• Museums are notorious for being large-scale and not sensory-friendly, which often helps promotes engagement and interest in the exhibits
  • While tactile and interactive exhibits are becoming increasingly popular, they engage more senses (e.g. visual, auditory, and haptic) which makes them less inclusive for people with sensory processing challenges
  • Our users might avoid going to museums for this reason, but that does not negate the desire to explore a museum and its exhibits. If they do visit, they may cut their visit short because of sensory overload and some museums and exhibits don’t allow for re-entry once you leave
  • Our users may instead try virtual tours online where they can control the sensory environment and explore at their own pace, but this is a severely limited experience — they would prefer to explore the exhibits in person in an environment that works for them

Team: Jessica Hord | Miranda Elliott | Priyana Patel | Kevin Shum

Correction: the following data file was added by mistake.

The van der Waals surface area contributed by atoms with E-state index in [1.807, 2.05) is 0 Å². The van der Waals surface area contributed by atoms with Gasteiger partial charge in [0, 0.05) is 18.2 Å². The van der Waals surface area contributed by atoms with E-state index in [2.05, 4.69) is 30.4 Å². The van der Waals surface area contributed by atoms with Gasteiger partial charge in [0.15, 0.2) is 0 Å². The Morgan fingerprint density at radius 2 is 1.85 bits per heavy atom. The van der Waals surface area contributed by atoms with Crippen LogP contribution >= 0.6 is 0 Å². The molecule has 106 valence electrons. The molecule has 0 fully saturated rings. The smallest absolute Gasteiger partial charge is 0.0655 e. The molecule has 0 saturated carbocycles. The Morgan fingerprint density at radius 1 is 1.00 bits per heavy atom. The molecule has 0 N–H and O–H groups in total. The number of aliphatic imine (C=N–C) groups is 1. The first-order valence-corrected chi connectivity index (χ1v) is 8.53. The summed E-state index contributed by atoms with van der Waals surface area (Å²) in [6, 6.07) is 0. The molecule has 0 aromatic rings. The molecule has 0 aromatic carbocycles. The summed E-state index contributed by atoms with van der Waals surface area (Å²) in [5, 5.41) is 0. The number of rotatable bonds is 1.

Design Process

Group brainstorming sketchesGroup brainstorming sketches Final idea sketchesFinal idea sketches






Accessibility Concerns

In many ways, museum and gallery spaces continue to exclude large groups of people because they are — or have the perception of being — inaccessible. Even members of our team were overwhelmed and overstimulated by some of the exhibits at MoPOP.

We created a digital app experience, but we’re also interested in exploring more intuitive ways to share dynamic sensory data in the physical space without a mobile device mediating the experience. The device itself can serve as a barrier or distraction that gets in the way of the overall experience. This requires visitors to have a mobile device that can connect to the internet or wifi and is charged with enough battery to last the duration of the visit. Visitors must also have a high level of digital fluency to understand how to fill out the pre-visit survey, navigate through the space with the app, and know how to use all the features.

Future Work

What if the spaces and exhibits responded dynamically to the number of people in the room or adjusted to the audience on demand? Could the space sense if someone is triggered by sound, light, or movement and adjust accordingly?